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Heather Corinna, Executive Director & Founder, Scarleteen
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Never doubt that a small group of thoughtful, committed citizens can change the world. Indeed, it is the only thing that ever has. - Margaret Mead

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likewhoa19
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quote:
"NEVER before would one culture's (temporary, they always are) beauty standards literally be broadcast around the wold. Never before have cultural standards of expressly physical ideals been so universal: the visual is one of the only things that's going to cross language barriers."
I agree with that point, that never before would it have been possible for beauty ideals to get so specific. I say this to people all the time actually.

quote:
"And never before, to this degree, have people had the sort of quasi-relationships they do with celebrities, with nothing BUT media representations of people the way they do now."
I'm not talking about quasi-relationships with fake people. I'm talking about attractions to real people who look similar to media images, which is slightly different.

quote:
"If -- if, don't know what your situation is -- most of the people you are around and talk to have NOT engaged in any or many long-term relationships..."
I think EVERYONE around me, certainly anyone who I would have cited in a group above, have had longterm relationships (1 yr or more). So yes, I was citing many men and a couple of women who have been in relationships, who perhaps were in-love, who still see physical appearance as a major element of attraction. Who see consistent physical attraction in a longterm relationship being impossible W/O at least finding their partner visually attractive.

quote:
"I mean, even this:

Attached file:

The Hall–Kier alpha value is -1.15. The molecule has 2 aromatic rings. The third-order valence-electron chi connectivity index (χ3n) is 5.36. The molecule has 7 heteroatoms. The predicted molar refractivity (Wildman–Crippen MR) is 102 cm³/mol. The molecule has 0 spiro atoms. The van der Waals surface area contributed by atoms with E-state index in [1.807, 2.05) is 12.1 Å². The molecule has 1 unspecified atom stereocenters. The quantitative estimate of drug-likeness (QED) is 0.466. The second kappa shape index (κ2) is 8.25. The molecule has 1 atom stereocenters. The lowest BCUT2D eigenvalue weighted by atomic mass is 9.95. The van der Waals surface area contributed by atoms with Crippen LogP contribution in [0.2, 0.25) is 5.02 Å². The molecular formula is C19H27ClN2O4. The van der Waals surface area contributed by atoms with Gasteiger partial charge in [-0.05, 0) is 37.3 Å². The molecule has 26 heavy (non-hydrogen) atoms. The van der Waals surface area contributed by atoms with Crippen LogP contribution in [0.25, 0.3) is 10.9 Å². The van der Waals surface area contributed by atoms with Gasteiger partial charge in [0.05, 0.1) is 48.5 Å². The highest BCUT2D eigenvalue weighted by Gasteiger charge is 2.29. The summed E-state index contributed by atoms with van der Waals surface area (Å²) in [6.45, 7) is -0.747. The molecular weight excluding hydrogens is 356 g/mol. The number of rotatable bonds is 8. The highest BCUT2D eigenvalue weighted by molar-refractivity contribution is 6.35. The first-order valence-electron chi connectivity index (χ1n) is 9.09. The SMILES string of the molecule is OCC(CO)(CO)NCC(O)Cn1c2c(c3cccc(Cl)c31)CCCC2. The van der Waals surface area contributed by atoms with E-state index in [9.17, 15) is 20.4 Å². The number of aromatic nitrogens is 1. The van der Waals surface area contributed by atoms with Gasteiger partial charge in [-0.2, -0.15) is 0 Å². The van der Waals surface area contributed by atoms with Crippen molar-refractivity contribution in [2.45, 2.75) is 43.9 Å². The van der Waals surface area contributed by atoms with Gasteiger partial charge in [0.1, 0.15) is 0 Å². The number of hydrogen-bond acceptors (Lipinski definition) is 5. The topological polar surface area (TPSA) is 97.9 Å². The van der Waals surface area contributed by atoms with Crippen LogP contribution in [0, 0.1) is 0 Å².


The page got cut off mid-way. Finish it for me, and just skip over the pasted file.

quote: there are some mostly universals (white eyes, strong teeth, clear skin, strong men, amply-padded women)

is fallacy."

Clear skin meaning lack of pimples. Find me a culture that thinks bad acne is attractive.

quote:
"The size and shape of women and men per what is ideal not only vary MASSIVELY cross-cultrurally, but have historically in nearly any one given culture."
Thus using the word "mostly." But I did see an anthropologist study that surveyed cultures around the world including of course indigenous cultures and found that MOST cultures liked chubby women. I'd say our culture at least echos that in its like of large breasts.

quote:
"There is no reason to believe -- especially given responses that have been studied to say, pheromonal responses -- that the visual, all by itself, that appearance alone, can drive arousal."
I don't know if there's more to it or not, but when I'm dancing, making-out, or heck even sitting next to a random guy who I think has a good body and is decent looking (usually dark features), I tend to get all tingly and want more physical contact. I see how that could be two senses (touch and visual) but unless all athletic guys smell the same way, I have difficulty seeing that as a very multi-sensory reaction.

On me personally, I don't know if it's just the media causing me to have an attraction to certain builds and looks, all I know is I can't seem to be attracted to people who don't have these characteristics no matter how much I love other things about them. I also know it doesn't help my love life, since the people I meet who have these physical characteristics are never the people who are interested in me.

quote:
"Good ones are tricky to find, because most are very strongly heterosexist, and most are bound up in a lot of bias about sexual attraction -- again, heterosexist -- being primarily about cues per reproduction. "